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In an effort to reduce soaring inflation from the pandemic, the Federal Reserve is raising interest rates for the first time since 2018. The 0.25% rate hike announced March 16 comes as consumer prices have risen at their fastest pace in 40 years.
As a result, we may be entering a period of rising interest rates that we have not seen since 2006. Unlike 2006, today’s inflation rate is much higher — and unfortunately, inflation is eroding the value of cash savings. Adding risky bets on stocks or bonds to reduce this erosion isn’t suitable because savings are intended for emergencies and short-term goals. Still, there are steps to increase yield on your savings without adding risk.
Here are four ways to protect your savings that are especially helpful in today’s challenging and highly unpredictable environment.
The easiest way to earn more on your savings is to move your savings account to an online bank. Online savings accounts have higher interest rates than savings accounts at brick-and-mortar banks, and their rates have a history of increasing faster in a rising interest rate environment.
The last period of rising rates occurred in 2017 and 2018. From December 2017 to December 2018, the Federal Reserve raised rates five times. In December 2017, the nationwide savings account average as documented by the Federal Deposit Insurance Corp. was 0.06%. The online savings account average was 1.29%, more than 21 times the nationwide average. After the federal funds rate reached its peak in December 2018, the nationwide average increased to 0.09% while the online savings account average increased to 2.21%, almost 25 times the nationwide average.
Today, the nationwide savings account average is 0.06%, and the online savings account average is 0.49%. Some of the best online savings account rates offered today are from Comenity Direct, the online division of Comenity Capital Bank (0.75%) and Ivy Bank, the online division of Cambridge Savings Bank (0.70%).
If you already have an online savings account, make sure it doesn’t lag as rates rise. During the pandemic, banks became flush with deposits while loan demand weakened. This resulted in banks lowering their deposit rates to record low levels. Many banks, even online banks, are not seeing their deposit and loan levels return to normal levels. Consequently, they will likely be slow to raise deposit rates. Don’t assume your online savings account rate is remaining competitive: Compare its rate with others, and if it’s lagging, move to a more competitive savings account.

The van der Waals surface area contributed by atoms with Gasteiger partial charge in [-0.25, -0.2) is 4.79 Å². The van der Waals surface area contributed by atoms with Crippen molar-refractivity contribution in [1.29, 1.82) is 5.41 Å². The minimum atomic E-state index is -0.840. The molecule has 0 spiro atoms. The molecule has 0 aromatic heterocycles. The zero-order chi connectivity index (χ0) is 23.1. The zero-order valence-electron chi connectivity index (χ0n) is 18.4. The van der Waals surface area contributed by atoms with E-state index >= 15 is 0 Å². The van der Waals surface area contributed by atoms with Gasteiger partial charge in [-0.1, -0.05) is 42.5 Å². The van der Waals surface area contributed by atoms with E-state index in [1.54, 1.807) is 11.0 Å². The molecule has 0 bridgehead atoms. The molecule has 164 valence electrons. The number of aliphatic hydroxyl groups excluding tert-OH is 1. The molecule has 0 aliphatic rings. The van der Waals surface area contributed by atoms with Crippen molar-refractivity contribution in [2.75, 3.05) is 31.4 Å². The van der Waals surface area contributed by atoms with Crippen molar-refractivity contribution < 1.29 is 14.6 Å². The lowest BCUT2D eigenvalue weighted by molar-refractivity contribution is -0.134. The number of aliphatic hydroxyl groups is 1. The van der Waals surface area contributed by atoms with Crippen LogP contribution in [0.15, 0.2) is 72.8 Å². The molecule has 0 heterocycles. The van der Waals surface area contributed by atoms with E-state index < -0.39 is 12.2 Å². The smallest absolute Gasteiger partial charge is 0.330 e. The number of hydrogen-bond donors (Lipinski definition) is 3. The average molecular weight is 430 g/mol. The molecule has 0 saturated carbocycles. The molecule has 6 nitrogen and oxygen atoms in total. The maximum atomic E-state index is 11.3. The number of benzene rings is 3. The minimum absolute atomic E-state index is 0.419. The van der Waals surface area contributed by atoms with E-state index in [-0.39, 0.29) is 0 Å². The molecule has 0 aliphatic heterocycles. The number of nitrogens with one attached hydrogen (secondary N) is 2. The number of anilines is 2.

Another tactic used by some online banks as rates rise is to create new online savings accounts with competitive rates while existing savings accounts have rates that remain low. The banks promote their new savings accounts to new customers while existing customers are earning less interest in the old savings accounts. Check your account statements to review the competitiveness of the interest rate that you are earning. If it’s not competitive, contact your bank for other options. If they can’t offer a competitive rate, move your funds to a higher-earning savings account.
Even though you can earn more in an online savings account than in a savings account at a brick-and-mortar bank, the best online savings account rates don’t come close to today’s elevated inflation rate.
The only risk-free savings product that will keep up with inflation is the Series I savings bond (I bond), which is available from the U.S. Treasury via the TreasuryDirect website. The I bond rate is indexed with the Consumer Price Index (CPI). The I bond’s yield includes a fixed rate that lasts for the duration of the I bond (up to 30 years).
Added to the fixed rate is the inflation rate component that changes every six months from when the I bond is purchased. Every November and May, new I bond inflation rates, based on the CPI increase during the previous six months, are released. The current fixed rate is zero, so the total interest rate of today’s I bond is equal to the inflation rate component — which is now 7.12% for I bonds purchased through April 2022. As you can see, online savings account rates aren’t even close to today’s I bond rate. That will likely continue for another six months starting in May.
I bonds can be used to boost the overall yield of your savings, but they aren’t suitable for all of your savings for two reasons. First, the Treasury limits purchases of I bonds by an individual via the TreasuryDirect website to $10,000 per calendar year. Second, after you purchase an I bond, you can’t access the funds for one year. After one year, you can redeem the I bond, but there’s an early withdrawal penalty of three months of interest for the first five years after the purchase. Due to these two factors, you don’t want to put all of your emergency fund into I bonds at one time. Instead, the saver should slowly build up their I bond holdings.
The yield on your savings may not keep up with inflation, but steps can be taken to maximize yield without adding risk. That can keep your savings safe and liquid, so you can depend on those savings when emergencies arise or when you’re ready to spend it on your short-term goals.
Ken Tumin is founder of DepositAccounts.com by LendingTree, which has been tracking and rating the savings, CD and checking account offerings of banks and credit unions for more than a decade.
First published on March 17, 2022 / 7:27 AM
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How to protect your savings as the Fed hikes interest rates – CBS News
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